Tags: Obama | Army | nominee

Obama Army Pick Spawns Republican Squabble

Monday, 08 Jun 2009 12:43 PM

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The House Republican leadership will hear Tuesday from three contenders for the top job on the House Armed Services Committee, now that President Obama has tapped the current ranking member, Rep. John M. McHugh, R-N.Y., as his nominee to be Army secretary.

Just last week, sources close to Republican Leader John Boehner said they didn’t expect McHugh to resign his leadership position until the Senate confirms him, which could take at least several weeks.

But on Thursday, McHugh announced he was resigning his leadership post, sparking a race to succeed him as the ranking Republican on the Armed Services Committee, which oversees the $500 billion Pentagon budget, just as budget talks get under way.

If seniority alone were the deciding factor, conservative Maryland lawmaker Roscoe Bartlett would get the job. But Boehner is entertaining a challenge from Howard “Buck” McKeon of California and William “Mac” Thornberry of Texas, both of whom have less seniority.

Boehner has spoken to all three about the position. Leadership sources told Newsmax that the steering committee expects all three to make their pitch at the leadership meeting Tuesday.

“My boss wants to hear their vision for how they want to lead the committee before he decides,” a top leadership aide told Newsmax.

Bartlett has been on the Armed Services Committee since he came to Congress in 1993 and is ranking member on the Air and Land subcommittee, where he has won strong support from fellow conservatives.

“Every conservative should do what they can to make sure that Roscoe Bartlett gets this position,” said Morton Blackwell, who co-chairs the weekly Weyrich lunch, a coalition of national conservative groups.

Bartlett also won support from former CIA Director R. James Woolsey, who has worked extensively with him on energy security.

“Roscoe Bartlett has been a congressional and national leader on these issues,” Woolsey told Newsmax. “He is an extremely able and fine representative.”

Along with Rep. Curt Weldon of Pennsylvania, who was defeated in 2006, Bartlett was instrumental in establishing a blue ribbon commission to study the vulnerability of America’s infrastructure to an electromagnetic-pulse attack, which involves the explosion of a nuclear warhead high in the atmosphere.

During a congressional hearing in July, Commission Chairman William Graham warned that an EMP attack would take America “back into the 1800s,” when pre-industrial America could sustain a population of around 30 million people.

Graham revealed at the hearing that Iran has been conducting missile tests that would appear to be dry runs for an EMP attack on the United States. “I’d have to say that seventy to ninety percent of the population would not be sustainable after this kind of attack,” he said.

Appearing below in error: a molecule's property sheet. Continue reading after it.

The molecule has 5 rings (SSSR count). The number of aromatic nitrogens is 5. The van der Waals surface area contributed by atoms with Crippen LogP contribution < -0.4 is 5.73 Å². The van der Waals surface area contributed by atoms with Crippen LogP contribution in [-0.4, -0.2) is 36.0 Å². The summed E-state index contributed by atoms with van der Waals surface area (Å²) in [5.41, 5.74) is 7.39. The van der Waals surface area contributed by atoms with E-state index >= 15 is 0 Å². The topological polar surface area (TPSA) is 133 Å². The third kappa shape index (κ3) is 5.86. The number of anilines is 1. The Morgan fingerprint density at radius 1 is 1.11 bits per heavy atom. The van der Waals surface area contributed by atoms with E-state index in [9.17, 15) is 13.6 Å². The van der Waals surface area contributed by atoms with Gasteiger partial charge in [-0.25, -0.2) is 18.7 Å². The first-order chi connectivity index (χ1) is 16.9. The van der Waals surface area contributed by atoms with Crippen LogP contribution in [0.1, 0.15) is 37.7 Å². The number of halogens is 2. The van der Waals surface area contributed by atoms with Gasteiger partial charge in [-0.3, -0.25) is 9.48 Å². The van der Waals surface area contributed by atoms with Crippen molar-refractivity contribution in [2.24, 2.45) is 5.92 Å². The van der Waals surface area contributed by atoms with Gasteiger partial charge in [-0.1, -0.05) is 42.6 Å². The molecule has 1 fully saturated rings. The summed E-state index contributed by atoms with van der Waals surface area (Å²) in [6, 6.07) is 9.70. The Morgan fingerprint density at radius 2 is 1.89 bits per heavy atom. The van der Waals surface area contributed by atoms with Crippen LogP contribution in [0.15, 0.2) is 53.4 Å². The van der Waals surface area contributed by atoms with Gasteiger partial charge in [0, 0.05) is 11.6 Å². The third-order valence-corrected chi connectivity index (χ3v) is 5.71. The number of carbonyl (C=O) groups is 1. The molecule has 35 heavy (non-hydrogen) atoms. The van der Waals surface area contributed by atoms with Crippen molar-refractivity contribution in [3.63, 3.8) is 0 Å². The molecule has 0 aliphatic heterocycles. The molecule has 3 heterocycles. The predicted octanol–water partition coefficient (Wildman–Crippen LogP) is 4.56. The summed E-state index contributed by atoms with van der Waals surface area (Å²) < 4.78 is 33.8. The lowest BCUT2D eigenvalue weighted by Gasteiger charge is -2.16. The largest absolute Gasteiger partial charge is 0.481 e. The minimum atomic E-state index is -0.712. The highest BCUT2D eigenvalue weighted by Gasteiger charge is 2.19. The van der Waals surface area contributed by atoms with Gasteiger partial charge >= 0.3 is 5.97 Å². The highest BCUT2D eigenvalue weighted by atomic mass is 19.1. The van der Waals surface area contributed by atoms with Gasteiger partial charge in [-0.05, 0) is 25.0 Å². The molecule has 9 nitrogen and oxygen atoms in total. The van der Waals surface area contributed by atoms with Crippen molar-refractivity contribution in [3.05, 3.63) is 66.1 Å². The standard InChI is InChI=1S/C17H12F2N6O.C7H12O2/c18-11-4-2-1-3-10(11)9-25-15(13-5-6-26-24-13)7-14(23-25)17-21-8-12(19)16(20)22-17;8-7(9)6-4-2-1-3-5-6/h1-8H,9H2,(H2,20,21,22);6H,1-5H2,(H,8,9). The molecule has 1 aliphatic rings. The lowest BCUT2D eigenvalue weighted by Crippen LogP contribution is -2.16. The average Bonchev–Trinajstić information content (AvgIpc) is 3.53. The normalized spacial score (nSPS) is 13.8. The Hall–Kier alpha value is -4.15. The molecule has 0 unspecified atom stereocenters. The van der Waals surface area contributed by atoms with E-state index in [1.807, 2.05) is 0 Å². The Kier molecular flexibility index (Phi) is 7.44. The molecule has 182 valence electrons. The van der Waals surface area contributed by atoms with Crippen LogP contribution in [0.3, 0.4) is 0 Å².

[For more on this, read " U.S. intel: Iran Plans Nuclear Strike on U.S."]

Bartlett supporters suggested that Boehner is seeking to sideline the Maryland conservative from the top Armed Services Committee job because he has not hit up U.S. defense companies for political contributions.

“Let’s face it, Mr. Bartlett has not raised boatloads of money,” an aide said. “But he has been giving increasingly to fellow Republicans.”

During the 2008 race, Bartlett raised $323,051, and spent just $204,443, according to FEC records. Of that money, he raised just over $50,000 from defense companies.

By contrast, McKeon raised more than $1 million for his re-election campaign, and another $900,000 for his 21st Century Leadership PAC, much of which was distributed to other Republicans.

Thornberry raised and spent just under $800,000 for his re-election campaign last year, while raising another $68,000 for other Republicans through his “Stand Tall America” PAC.

McKeon, who holds the ranking member position on the House Education and Labor committee, would resign that position if he were chosen Tuesday to bump up on Armed Services, an aide said.

Some have criticized McKeon for rarely attending Armed Services Committee hearings and subcommittee meetings, but McKeon spokeswoman Lindsey Mask said he has attended meetings “to the degree that his schedule allowed.

“Mr. McKeon has a very strong background in defense issues,” Mask told Newsmax. “He has seven military installations in his district.”

“McKeon knows how to run a committee and has a strategy he can implement quickly” if elected as ranking member, she said.

Thornberry has been on the Armed Services Committee for 13 years and is ranking member on a House intelligence subcommittee.

When President Obama selects a Republican for a government job, odds are he has his eyes on the impact the nominee’s resignation will have on the Republican Party.

The best example was when he offered Sen. Judd Gregg, R-N.H., the job as secretary of Commerce in February. At the time, Democrats were short of a 60-vote majority in the Senate, and they knew that New Hampshire’s Democrat governor was likely to name a Democrat to replace him. (Gregg withdrew his name just two weeks later).

By picking McHugh as Army secretary, Obama not only sparked a leadership race between conservatives and moderates in Congress but also opened the possibility of a second Democrat Party win in upstate New York, a Republican bastion until recently.

In a special by-election in April in upstate New York, Democrat upstart Scott Murphy edged out long-time Republican Assemblyman James Tedisco by just 400 votes.

Clearly, Obama and House Democrats hope to repeat that victory in the special election to replace McHugh.

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